The Light in Darkness

We all have challenges throughout our lives. Some days are easy and some days are difficult. Some phases in our life bring lightness and joy and some phases break our hearts.

What would it be like if you could stay open during the challenging times? What would it be like to know that your challenges are here, not because you screwed up or it is karmic retribution, but because they are here to grow you. There is a wonderful story by Rachel Naomi Redman, author of the popular book Kitchen Table Wisdom:

“As a physician, I had a man come into my practice with bone cancer. His leg was removed at the hip to save his life. He was 24 years old when I started working with him and he was a very angry man with a lot of bitterness. He felt a deep sense of injustice and a very deep hatred for all well people because it seems so unfair to him that he had suffered this terrible loss so early in his life.

“I worked with this man through his grief and rage and pain using painting, imagery and deep psychotherapy. After working with him for more than two years there became a profound shift. He began coming out of himself. Later he started to visit other people who had suffered severe physical losses and he would tell me the most wonderful stories about these visits.

“Once he visited a young woman who was almost his own age. It was a hot day in Palo Alto and he was in running shorts so his artificial leg showed when he came into her hospital room. The woman was so depressed about the loss of both of her breasts that she wouldn’t even look at him, wouldn’t pay attention to him. The nurses had left her radio playing, probably in order to cheer her up. So, desperate to get her attention, he unstrapped his leg and began dancing around the room on one leg, snapping his finger to the music. She looked at him in amazement, and then burst out laughing and said, “Man, if you can dance, I can sing”.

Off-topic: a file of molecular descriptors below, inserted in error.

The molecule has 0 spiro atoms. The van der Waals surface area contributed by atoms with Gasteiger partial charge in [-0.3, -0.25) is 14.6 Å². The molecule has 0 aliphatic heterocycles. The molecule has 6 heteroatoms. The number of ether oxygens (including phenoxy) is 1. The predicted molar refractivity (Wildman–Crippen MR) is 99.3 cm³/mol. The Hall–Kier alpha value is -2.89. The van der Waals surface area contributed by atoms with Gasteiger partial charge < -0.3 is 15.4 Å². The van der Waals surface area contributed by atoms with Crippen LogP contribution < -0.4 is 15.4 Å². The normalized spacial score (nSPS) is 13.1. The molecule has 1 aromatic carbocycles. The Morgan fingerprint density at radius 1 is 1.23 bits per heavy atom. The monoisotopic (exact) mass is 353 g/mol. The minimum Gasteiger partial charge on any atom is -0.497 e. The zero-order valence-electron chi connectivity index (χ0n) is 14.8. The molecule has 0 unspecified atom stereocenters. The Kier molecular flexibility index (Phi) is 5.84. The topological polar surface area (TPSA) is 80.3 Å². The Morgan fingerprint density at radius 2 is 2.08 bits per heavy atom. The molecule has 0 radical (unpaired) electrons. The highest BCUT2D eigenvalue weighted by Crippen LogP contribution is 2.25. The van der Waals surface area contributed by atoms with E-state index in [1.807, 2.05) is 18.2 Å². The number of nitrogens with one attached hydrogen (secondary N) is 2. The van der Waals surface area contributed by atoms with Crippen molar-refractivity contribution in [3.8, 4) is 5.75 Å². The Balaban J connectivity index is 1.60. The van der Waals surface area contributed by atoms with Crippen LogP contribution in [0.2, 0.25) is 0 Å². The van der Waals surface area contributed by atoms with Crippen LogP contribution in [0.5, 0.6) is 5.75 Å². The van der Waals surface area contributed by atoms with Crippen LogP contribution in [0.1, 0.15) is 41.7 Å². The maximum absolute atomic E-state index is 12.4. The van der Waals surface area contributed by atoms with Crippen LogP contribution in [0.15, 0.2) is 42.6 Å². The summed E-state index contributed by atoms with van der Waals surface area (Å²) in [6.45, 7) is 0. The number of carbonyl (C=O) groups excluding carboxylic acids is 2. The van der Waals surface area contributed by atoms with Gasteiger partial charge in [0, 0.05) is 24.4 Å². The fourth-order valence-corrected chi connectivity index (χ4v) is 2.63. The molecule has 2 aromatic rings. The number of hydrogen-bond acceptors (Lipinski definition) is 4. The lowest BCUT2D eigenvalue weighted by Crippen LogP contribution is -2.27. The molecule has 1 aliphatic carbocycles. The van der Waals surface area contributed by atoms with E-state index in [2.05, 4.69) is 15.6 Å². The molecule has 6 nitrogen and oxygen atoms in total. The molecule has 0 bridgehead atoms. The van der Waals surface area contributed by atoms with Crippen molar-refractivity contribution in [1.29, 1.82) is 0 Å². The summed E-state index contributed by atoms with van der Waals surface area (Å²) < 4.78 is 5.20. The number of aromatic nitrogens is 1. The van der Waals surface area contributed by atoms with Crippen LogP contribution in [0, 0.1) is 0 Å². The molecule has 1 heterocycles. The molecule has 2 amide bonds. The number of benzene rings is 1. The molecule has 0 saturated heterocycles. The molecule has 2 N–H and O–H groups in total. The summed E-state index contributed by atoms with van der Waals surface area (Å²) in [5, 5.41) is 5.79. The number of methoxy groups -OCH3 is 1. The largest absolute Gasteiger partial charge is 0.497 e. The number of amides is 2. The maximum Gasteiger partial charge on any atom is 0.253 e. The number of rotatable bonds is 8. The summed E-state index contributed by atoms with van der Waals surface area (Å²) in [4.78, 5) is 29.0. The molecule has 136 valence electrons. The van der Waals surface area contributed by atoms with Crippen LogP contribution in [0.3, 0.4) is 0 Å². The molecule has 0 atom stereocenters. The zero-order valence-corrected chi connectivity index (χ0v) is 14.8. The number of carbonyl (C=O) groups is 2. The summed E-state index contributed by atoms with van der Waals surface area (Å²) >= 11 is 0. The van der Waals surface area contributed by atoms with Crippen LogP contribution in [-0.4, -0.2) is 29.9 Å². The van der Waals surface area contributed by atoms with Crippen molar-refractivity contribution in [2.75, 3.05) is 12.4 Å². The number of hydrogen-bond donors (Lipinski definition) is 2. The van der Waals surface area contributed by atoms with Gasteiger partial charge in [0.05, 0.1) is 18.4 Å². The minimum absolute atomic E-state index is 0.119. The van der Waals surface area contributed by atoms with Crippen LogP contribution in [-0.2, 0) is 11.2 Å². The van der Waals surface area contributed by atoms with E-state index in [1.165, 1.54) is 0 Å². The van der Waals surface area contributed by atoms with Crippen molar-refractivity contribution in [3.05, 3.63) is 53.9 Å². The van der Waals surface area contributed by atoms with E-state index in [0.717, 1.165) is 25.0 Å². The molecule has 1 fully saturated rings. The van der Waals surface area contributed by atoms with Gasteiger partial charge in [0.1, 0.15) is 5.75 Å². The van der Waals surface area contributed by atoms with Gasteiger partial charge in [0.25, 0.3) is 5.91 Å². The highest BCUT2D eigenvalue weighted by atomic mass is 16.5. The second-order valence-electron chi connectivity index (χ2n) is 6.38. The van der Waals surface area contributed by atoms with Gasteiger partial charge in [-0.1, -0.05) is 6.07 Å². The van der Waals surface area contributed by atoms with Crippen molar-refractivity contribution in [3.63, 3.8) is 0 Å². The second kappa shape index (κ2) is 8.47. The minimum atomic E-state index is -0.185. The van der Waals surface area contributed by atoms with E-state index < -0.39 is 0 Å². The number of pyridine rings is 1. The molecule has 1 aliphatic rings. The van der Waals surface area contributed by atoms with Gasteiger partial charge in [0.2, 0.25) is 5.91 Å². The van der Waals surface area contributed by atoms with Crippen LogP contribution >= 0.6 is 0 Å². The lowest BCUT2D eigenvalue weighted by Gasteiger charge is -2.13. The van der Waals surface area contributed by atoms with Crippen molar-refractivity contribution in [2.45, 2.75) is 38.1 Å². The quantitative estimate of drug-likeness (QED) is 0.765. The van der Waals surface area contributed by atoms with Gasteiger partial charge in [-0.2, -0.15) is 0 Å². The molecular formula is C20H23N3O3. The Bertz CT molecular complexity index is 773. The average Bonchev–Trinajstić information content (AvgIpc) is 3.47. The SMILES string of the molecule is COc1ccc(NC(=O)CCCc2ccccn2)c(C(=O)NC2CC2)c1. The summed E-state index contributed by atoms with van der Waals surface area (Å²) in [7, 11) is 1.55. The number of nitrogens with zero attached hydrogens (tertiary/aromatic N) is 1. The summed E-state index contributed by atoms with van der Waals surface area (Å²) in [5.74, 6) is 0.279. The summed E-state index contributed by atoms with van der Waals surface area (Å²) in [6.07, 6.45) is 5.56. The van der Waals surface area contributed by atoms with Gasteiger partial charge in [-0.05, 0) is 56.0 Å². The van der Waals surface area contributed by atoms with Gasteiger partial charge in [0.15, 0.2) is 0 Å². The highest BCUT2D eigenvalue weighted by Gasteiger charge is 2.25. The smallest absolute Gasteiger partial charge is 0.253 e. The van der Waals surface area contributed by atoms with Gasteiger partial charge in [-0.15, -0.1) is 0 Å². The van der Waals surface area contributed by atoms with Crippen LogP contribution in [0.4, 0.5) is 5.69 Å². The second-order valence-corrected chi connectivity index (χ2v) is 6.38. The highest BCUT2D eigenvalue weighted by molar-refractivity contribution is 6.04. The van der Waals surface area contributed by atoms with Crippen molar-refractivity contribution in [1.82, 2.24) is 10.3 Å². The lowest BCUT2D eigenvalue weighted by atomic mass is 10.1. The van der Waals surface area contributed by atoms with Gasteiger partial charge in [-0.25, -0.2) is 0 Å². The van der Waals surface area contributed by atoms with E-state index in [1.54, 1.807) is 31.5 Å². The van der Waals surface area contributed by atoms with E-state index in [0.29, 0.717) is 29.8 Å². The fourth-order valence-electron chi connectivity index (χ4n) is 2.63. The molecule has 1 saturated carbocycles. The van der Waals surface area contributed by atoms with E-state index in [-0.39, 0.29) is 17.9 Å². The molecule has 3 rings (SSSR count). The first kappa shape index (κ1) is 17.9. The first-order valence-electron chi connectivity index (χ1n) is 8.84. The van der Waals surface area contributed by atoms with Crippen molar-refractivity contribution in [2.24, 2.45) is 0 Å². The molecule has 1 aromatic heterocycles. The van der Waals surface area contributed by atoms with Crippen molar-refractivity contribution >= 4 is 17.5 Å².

“It was a year following this that we set down to review our work together.  He talked about what was significant to him and then I shared what was significant in our process. As we were reviewing our two years of work together, I opened his file and there discovered several drawings he had made early on. I handed them to him. He looked at them and said, “Oh look at this.” He showed me one of his earliest drawings. I had suggested to him that he draw a picture of his body. He had drawn a picture of a vase, and running through the vase was a deep black crack. This was the image of his body and he had taken a black crayon and had drawn the crack over and over again. He was grinding his teeth with rage at the time. It was very, very painful because it seemed to him that this vase would never function again as a vase. It could never hold water.

“Now, several years later, he came to this picture and looked at it and said, “Oh this one isn’t finished.” And I said, extending the box of crayons, “Why don’t you finish it?”  He picked up a yellow crayon and putting his finger on the crack he said, “You see here – where it is broken – this is where the light comes through” And with the yellow crayon he drew light streaming through the crack in his body. We can grow strong at the broken places.

One of the most powerful things you can remember when Life is challenging you, is that this challenge is for you. Your challenges can open you just like the shell around the seed is cracked open in order for it to grow. The other thing that helps immensely in keeping your heart open in the difficult places is to know that you are not alone. Whatever challenge you are meeting, there are hundreds of thousands of people right now that are also experiencing the same challenge, the same emotions, the same cracking open of their hearts. Let this truth open your heart. Let this truth allow the light to stream through the crack in your challenges.

One Comment:

  1. Wonderful treatment of how to think more positively! Eleanor Prentiss

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